More About Conductive Education
Conductive education integrates medical knowledge with educational methods to enable the individual to learn how to gain control over his or her movements. Children are taught to see themselves as active and self-reliant participants in the world. The goal of CE is the socio-cultural integration of children with these motor disorders by assisting the child to develop an ortho-functioning personality. Orthofunction is the ability to solve the problems of daily living, such as dressing, eating, practicing personal hygiene, and other activities that are part of daily life and will allow the child to ultimately live as independently as possible. The achievements learned through conductive education increase confidence, self-esteem and provide problem-solving skills for daily activities. The following elements of Conductive education lead to effective outcomes for improved quality of life and the psychological wellbeing of the child and family.
- Conductor - Teachers: Our program features an international team of conductive education teachers that are trained in both the United States and Hungary, but all have received their certification from the Semmelweis University András Pető Faculty. Our conductor-teachers are uniquely trained professionals that specialize in working with students with motor challenges across the developmental domains.
- Group Instruction: Conductive education uses the dynamics of group interaction. This setting provides the opportunity for children to motivate and learn from each other, while in an age appropriate setting that allows social interaction.
- Environment: The classroom environment provides for security of the child. Equipment is unique to CE and includes slatted tables called plinths, ladder chairs, and boxes that promote body alignment and support the tasks designed to facilitate learning.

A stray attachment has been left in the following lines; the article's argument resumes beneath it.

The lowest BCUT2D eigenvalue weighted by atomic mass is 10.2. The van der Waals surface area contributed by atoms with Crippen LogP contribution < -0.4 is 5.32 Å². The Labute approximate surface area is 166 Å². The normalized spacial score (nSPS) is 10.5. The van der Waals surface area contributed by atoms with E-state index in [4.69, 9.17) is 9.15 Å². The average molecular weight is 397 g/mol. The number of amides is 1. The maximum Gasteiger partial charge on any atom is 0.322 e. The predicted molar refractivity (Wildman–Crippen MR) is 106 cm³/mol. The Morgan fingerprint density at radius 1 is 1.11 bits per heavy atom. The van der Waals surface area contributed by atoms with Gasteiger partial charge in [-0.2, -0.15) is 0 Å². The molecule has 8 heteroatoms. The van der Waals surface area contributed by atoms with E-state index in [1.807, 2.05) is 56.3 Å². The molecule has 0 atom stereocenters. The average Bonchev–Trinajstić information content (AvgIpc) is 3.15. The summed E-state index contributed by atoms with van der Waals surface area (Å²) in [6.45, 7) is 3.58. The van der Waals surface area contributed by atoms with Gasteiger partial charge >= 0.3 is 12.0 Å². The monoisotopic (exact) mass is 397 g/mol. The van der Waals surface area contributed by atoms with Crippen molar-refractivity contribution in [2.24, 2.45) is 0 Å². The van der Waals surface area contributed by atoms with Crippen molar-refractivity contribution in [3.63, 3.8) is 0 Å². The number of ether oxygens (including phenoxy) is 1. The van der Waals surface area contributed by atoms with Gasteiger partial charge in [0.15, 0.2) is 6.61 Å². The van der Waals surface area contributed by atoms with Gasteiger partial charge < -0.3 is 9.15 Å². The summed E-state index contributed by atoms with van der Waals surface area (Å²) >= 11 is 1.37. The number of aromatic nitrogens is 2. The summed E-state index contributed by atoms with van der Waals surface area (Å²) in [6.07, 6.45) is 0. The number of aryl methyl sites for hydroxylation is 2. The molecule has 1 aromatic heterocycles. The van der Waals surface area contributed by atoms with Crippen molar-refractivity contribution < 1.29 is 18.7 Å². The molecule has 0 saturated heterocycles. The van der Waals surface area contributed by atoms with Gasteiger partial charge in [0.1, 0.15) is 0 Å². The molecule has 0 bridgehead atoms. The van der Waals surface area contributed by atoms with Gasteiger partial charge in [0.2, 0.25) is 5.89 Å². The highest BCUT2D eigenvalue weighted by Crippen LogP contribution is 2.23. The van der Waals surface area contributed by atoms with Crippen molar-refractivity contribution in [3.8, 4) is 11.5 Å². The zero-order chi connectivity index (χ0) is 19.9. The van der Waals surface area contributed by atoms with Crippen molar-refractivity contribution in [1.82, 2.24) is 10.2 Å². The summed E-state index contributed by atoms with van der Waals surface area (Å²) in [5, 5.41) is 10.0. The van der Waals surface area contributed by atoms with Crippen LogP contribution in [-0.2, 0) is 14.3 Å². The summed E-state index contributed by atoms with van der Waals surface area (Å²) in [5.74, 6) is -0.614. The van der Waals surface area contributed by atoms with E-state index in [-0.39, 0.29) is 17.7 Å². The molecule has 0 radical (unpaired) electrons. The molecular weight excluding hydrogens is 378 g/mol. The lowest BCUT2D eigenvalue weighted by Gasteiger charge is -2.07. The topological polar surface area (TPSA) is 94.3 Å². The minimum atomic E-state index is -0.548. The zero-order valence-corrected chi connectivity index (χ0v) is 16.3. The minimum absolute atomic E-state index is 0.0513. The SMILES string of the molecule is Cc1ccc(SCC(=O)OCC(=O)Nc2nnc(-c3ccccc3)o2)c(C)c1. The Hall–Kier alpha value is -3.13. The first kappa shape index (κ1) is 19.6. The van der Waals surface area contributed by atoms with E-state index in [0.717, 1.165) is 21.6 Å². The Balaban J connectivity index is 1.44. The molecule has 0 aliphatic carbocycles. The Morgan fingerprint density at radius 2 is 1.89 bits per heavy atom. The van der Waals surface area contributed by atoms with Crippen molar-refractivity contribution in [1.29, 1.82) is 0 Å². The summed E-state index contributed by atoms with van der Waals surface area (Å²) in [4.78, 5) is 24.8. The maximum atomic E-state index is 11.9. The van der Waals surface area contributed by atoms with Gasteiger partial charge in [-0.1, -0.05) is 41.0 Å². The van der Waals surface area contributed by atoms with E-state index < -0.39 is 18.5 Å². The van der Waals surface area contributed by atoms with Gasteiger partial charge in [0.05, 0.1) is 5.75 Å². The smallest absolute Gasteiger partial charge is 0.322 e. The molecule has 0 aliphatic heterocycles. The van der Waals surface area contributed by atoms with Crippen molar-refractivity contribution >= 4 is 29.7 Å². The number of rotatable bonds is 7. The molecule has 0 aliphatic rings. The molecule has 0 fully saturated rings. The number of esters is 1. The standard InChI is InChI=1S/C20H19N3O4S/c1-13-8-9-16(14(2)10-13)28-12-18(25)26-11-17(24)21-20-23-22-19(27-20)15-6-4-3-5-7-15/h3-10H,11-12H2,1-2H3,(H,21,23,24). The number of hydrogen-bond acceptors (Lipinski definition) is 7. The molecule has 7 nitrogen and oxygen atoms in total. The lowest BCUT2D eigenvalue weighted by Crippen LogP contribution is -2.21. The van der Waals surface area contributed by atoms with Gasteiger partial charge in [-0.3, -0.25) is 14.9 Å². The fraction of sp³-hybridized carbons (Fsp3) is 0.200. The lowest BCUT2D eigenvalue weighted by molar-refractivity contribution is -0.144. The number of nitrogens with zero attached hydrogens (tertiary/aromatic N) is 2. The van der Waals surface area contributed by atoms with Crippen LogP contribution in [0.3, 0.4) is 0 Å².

- Rhythmical Intention: Rhythmical Intention is a unique way of facilitation in conductive education that engages the student’s mental readiness to complete coordinated voluntary movements. Physical tasks are verbalized rhythmically to prepare the student mentally to approach the action and break complex movements into a motor plan.
- Facilitation: Facilitation in conductive education is any support given to help a student successfully complete a task. This can come in many different forms including manual or hands-on support from a conductor, the equipment that is selected and utilized, the words and rhythm provided to aid in coordination, and also the motivation that only a group setting can provide.
- Task Series: Each day the students participate in several task series within a group of their peers which focuses on developing specific motor skills in various positions. The conductor-teacher leads the tasks to help the child learn how they can break down and intend their movements in order to develop their voluntary movements and motor coordination, improving overall functional independence.
- Daily Routine: The conductive education daily routine covers every age appropriate activity which is a part of the student's daily life. The routine includes activities such as developing motor, self-care, playing, and academic skills within the group setting.
- Curriculum: Conductive education helps these students build their cognitive skills and helps them learn to use alternate strategies to accomplish common motor tasks such as sitting, standing, walking, dressing, and eating.
- Family Involvement: Conductive education is for the whole family. Prior to and throughout a student’s participation in the program, parents and caregivers are encouraged to engage in a collaborative partnership in their child’s learning and are welcomed into the classroom. Post-enrollment the conductor team will share progress with the family and advise on how to best assist in transferring what is learned in the classroom into the home and community settings.
Conductive education is a psycho-educational approach that focuses primarily on the child’s personality and lifestyle, integrating physiological and medical aspects. It is a combined special education and physical therapy, based on Pető’s theory that motor control can be learned. The approach focuses on improving the physical effects of a disability while motivating the individual to become independent and increasing their self-esteem. The desired outcome is maximal independence called orthofunction, which refers to the ability to enter school, the community, and ultimately the workforce with minimal or no artificial aids. This total approach to learning and training targets children under the age of six, when the potential for impact is greatest, and they can be prepared for the traditional classroom. “When you do not educate the child to be independent, you educate the child to be dependent” - Mária Hári, former director of the International Pető Institute.